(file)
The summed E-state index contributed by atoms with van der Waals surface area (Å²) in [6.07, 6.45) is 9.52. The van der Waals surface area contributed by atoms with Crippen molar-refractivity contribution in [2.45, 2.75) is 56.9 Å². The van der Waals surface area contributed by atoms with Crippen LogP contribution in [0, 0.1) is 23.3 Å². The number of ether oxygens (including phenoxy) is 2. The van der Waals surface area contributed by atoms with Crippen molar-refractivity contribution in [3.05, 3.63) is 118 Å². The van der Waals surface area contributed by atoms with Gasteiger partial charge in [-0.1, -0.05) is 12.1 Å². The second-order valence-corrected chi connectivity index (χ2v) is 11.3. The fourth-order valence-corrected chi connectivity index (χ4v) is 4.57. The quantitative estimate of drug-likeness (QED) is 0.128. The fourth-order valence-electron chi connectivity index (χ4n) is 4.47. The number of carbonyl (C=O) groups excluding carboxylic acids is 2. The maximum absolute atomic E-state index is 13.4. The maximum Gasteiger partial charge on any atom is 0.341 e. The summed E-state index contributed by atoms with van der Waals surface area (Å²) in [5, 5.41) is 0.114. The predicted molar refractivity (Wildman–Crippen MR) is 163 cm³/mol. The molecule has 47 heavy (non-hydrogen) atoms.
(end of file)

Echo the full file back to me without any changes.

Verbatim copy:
The summed E-state index contributed by atoms with van der Waals surface area (Å²) in [6.07, 6.45) is 9.52. The van der Waals surface area contributed by atoms with Crippen molar-refractivity contribution in [2.45, 2.75) is 56.9 Å². The van der Waals surface area contributed by atoms with Crippen LogP contribution in [0, 0.1) is 23.3 Å². The number of ether oxygens (including phenoxy) is 2. The van der Waals surface area contributed by atoms with Crippen molar-refractivity contribution in [3.05, 3.63) is 118 Å². The van der Waals surface area contributed by atoms with Gasteiger partial charge in [-0.1, -0.05) is 12.1 Å². The second-order valence-corrected chi connectivity index (χ2v) is 11.3. The fourth-order valence-corrected chi connectivity index (χ4v) is 4.57. The quantitative estimate of drug-likeness (QED) is 0.128. The fourth-order valence-electron chi connectivity index (χ4n) is 4.47. The number of carbonyl (C=O) groups excluding carboxylic acids is 2. The maximum absolute atomic E-state index is 13.4. The maximum Gasteiger partial charge on any atom is 0.341 e. The summed E-state index contributed by atoms with van der Waals surface area (Å²) in [5, 5.41) is 0.114. The predicted molar refractivity (Wildman–Crippen MR) is 163 cm³/mol. The molecule has 47 heavy (non-hydrogen) atoms.